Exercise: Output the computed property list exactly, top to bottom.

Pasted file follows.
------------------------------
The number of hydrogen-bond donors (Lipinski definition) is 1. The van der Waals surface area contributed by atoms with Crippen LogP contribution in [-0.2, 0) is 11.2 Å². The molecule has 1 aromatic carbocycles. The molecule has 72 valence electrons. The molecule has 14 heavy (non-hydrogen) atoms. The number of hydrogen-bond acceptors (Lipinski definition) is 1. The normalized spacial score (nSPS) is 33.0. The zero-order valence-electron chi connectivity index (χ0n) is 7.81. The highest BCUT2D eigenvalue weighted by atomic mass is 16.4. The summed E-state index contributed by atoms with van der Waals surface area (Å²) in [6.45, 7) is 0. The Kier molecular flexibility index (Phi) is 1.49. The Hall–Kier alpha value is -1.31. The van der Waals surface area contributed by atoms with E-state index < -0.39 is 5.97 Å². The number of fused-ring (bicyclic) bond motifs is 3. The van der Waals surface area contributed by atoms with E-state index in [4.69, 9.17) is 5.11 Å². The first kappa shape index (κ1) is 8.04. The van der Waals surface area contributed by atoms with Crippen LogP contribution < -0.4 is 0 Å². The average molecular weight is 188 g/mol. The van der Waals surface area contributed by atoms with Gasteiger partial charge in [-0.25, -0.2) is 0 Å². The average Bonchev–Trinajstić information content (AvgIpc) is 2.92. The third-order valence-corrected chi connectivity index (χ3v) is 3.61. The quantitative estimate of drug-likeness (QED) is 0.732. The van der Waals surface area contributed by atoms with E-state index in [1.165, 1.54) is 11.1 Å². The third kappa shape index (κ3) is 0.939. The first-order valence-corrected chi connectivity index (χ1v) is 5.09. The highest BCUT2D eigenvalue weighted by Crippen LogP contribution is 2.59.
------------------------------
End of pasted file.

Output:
The number of hydrogen-bond donors (Lipinski definition) is 1. The van der Waals surface area contributed by atoms with Crippen LogP contribution in [-0.2, 0) is 11.2 Å². The molecule has 1 aromatic carbocycles. The molecule has 72 valence electrons. The molecule has 14 heavy (non-hydrogen) atoms. The number of hydrogen-bond acceptors (Lipinski definition) is 1. The normalized spacial score (nSPS) is 33.0. The zero-order valence-electron chi connectivity index (χ0n) is 7.81. The highest BCUT2D eigenvalue weighted by atomic mass is 16.4. The summed E-state index contributed by atoms with van der Waals surface area (Å²) in [6.45, 7) is 0. The Kier molecular flexibility index (Phi) is 1.49. The Hall–Kier alpha value is -1.31. The van der Waals surface area contributed by atoms with E-state index < -0.39 is 5.97 Å². The number of fused-ring (bicyclic) bond motifs is 3. The van der Waals surface area contributed by atoms with E-state index in [4.69, 9.17) is 5.11 Å². The first kappa shape index (κ1) is 8.04. The van der Waals surface area contributed by atoms with Crippen LogP contribution < -0.4 is 0 Å². The average molecular weight is 188 g/mol. The van der Waals surface area contributed by atoms with Gasteiger partial charge in [-0.25, -0.2) is 0 Å². The average Bonchev–Trinajstić information content (AvgIpc) is 2.92. The third-order valence-corrected chi connectivity index (χ3v) is 3.61. The quantitative estimate of drug-likeness (QED) is 0.732. The van der Waals surface area contributed by atoms with E-state index in [1.165, 1.54) is 11.1 Å². The third kappa shape index (κ3) is 0.939. The first-order valence-corrected chi connectivity index (χ1v) is 5.09. The highest BCUT2D eigenvalue weighted by Crippen LogP contribution is 2.59.